Storytelling: Get Out of Your Head and Into the Story

Storytelling: Get Out of Your Head and Into the Story

 In PR Strategy, Social Media

Working in health communications is challenging. It’s a regulated and traditionally risk-averse industry. The science can be complex and the issues are often serious.

On the flip side, working in health communications is fascinating and fulfilling. In talking with colleagues through the years, many chose this profession because of a personal experience or because they want to be part of a community working hard to improve healthcare for others.

At some point, this combination leaves many in health PR feeling stifled and fatigued:

  • Creativity is backburned or diluted after making its way through legal, regulatory and medical reviews.
  • The process overshadows the strategy. We’re on the frontlines of correcting news coverage, managing crisis situations and blunting the competition, while our marketing/advertising peers seem to have all the fun.
  • Messaging and content over-index on mechanics and function—it’s health after all—at the expense of emotion and that all-important connection to the audience.

One way to shift out of this mindset is by getting back to basics: storytelling.

As communications practitioners, storytelling is what we do best. I mentioned in my last post that PR—more than advertising—is positioned to unlock stories that uniquely foster relationships, trust and action.

The story comes first. It comes before you wade into the specifics of compliance, channel or measurement. The next time you sit down to write messages, a pitch or social media content, consider this:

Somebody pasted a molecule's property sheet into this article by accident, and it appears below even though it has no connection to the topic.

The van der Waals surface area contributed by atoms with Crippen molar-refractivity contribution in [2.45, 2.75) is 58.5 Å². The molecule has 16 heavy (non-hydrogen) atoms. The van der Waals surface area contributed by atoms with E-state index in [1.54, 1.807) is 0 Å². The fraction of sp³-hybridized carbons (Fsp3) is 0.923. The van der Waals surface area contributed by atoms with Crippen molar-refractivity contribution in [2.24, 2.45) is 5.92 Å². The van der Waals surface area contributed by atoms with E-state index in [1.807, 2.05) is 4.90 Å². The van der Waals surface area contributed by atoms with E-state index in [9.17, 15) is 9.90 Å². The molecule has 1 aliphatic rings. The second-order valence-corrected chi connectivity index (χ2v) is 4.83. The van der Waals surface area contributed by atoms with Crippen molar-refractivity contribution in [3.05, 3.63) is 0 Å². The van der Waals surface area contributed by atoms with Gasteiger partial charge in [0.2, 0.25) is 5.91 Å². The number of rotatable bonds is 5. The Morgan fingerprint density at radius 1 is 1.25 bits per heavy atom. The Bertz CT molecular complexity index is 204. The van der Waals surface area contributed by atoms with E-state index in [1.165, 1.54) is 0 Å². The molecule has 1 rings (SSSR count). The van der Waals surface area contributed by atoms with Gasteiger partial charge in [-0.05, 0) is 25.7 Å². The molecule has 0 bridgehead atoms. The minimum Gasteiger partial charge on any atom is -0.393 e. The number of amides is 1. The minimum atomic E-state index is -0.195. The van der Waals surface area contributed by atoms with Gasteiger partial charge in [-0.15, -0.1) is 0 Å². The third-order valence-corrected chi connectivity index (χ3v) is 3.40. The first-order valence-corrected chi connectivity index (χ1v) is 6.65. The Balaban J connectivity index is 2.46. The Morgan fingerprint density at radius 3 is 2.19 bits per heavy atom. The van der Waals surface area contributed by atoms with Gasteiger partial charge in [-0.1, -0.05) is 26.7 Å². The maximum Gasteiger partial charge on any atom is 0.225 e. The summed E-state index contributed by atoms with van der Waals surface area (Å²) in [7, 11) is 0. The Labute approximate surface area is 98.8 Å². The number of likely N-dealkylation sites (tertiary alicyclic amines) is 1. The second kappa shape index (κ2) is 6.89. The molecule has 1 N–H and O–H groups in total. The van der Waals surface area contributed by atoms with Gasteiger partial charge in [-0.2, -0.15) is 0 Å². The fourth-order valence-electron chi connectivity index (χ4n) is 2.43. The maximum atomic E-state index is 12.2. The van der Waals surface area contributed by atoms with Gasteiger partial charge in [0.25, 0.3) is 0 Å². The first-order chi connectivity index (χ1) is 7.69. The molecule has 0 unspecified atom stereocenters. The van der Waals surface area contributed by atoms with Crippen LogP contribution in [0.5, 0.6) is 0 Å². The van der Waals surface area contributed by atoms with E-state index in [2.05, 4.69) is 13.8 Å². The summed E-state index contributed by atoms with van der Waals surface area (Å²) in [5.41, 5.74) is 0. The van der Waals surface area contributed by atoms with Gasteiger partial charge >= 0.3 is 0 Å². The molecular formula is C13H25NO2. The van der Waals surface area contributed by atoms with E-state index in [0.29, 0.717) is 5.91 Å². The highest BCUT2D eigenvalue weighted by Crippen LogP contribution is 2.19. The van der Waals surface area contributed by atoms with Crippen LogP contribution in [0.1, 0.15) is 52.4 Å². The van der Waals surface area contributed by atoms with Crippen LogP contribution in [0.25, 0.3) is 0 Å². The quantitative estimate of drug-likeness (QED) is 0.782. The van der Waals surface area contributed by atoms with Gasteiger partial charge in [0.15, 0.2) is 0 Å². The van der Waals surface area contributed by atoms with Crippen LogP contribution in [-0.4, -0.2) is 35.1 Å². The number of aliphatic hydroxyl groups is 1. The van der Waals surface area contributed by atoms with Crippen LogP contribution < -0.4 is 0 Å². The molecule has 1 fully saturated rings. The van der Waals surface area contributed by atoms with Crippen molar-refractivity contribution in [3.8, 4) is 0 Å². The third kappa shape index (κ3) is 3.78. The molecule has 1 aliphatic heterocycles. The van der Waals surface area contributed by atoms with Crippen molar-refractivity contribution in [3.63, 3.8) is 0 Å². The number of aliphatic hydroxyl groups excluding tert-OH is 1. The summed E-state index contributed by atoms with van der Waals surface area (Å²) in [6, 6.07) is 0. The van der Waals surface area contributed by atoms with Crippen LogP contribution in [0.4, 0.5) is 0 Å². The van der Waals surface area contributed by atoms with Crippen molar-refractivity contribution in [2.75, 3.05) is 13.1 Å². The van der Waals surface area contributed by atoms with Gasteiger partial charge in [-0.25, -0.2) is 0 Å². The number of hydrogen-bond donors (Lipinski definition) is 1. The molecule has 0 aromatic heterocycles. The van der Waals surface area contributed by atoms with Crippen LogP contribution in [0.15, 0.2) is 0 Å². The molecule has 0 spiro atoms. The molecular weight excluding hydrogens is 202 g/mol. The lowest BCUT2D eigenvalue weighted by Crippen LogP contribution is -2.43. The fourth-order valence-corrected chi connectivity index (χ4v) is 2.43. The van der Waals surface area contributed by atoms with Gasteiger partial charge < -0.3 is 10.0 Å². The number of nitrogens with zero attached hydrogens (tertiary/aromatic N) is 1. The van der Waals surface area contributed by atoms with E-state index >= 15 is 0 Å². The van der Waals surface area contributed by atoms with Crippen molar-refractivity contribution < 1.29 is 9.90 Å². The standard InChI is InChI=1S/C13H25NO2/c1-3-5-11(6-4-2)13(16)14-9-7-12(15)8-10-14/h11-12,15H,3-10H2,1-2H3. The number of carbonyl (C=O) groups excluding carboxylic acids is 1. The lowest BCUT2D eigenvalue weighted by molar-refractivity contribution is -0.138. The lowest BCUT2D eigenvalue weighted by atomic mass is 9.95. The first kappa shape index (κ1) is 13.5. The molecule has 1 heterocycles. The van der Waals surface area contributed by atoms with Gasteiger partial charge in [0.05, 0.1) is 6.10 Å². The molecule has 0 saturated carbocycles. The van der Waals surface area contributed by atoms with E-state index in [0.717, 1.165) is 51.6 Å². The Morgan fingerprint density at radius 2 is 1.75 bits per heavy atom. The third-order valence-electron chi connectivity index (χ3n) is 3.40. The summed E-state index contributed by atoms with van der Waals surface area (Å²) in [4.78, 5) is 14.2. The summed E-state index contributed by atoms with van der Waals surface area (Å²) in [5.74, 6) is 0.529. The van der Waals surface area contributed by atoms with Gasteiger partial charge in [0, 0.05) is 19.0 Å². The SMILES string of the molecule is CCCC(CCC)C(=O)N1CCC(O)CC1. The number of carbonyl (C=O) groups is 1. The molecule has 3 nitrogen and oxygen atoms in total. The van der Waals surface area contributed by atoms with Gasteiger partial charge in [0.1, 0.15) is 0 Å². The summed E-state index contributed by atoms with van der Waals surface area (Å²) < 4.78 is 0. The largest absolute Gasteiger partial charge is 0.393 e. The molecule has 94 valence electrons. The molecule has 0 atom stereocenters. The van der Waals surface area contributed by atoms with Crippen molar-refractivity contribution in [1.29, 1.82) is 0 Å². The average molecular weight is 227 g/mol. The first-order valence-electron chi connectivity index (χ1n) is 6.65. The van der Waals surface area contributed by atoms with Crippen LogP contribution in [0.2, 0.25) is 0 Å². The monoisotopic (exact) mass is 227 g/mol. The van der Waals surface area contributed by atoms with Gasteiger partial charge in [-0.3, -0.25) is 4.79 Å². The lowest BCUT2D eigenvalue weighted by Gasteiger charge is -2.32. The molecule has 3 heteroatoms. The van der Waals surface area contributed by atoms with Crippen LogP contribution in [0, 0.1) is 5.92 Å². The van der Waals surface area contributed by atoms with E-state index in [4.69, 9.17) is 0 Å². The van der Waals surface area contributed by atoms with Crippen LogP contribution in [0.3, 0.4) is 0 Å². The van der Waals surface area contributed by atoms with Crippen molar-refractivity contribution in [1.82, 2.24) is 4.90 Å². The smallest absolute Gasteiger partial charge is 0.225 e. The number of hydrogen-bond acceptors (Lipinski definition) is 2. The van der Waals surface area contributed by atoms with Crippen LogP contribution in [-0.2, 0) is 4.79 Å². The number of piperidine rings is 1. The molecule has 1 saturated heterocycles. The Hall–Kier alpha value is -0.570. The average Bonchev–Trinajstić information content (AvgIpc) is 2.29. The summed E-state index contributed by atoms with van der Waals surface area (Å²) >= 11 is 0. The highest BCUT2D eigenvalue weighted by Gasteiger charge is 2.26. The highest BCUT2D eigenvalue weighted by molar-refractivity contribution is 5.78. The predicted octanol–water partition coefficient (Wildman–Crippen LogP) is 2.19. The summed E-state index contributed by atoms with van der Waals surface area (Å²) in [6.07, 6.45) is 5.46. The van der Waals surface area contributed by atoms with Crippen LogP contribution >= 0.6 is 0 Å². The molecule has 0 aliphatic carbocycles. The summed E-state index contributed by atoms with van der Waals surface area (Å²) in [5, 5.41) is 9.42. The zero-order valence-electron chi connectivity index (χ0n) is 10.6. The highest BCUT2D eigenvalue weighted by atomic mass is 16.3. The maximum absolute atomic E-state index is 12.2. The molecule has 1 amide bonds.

• Stories stimulate the brain and can change how we understand information and even how we act on that information: This video on the Future of Storytelling: Empathy, Neurochemistry, and the Dramatic Arc presented by neuroeconomist Paul Zak explains it. Watch the first three minutes.
  • Every piece of content should stimulate the senses: The brain can’t necessarily distinguish between reading about an experience and encountering it in real life. Just because you’re writing a press release doesn’t mean you can’t write vividly to draw in the reader. Even the seemingly mundane milestone can drive the bigger brand story, grabbing your audience and compelling them to feel a certain way or act on shared purpose.
  • Stories aren’t static: We develop a master narrative or message matrix to help our clients tell their story in a relatable way. If we throw it out the window when we activate the communications plan, we’ve failed and forgotten the whole point of a narrative. Storytelling is sequential. Each message builds and supports the next. While we’ll always have to write content around speaking events and awareness days, the dates are not the story. Set yourself free to think in narratives, not posts.
  • The North Star is the litmus: Every company or brand should have a “North Star”— It’s a few words that capture the brand mission and aspiration. The North Star guides all editorial and creative; it creates consistency. If you find yourself writing aimlessly or developing a generic communications plan, the North Star is your anchor. If you’re without a North Star, try to identify it based on the company mission and business objectives. It doesn’t have to be perfect or catchy.

Bruce Mau wrote this in relation to event design, but I believe it’s medium agnostic:

“What we are really trying to produce is memories—we are designing deep emotional connection to ideas, products and brands… We design the narrative arc of the experience as a story with the guest as our protagonist. We design for action, allowing our guest to do things, feel things, make things and change things, not only to look at things.”

Health, and committing to making people and communities healthier, is an amazing purpose. Don’t neglect the power of story to connect, inspire action and change behavior.

This site is registered on as a development site.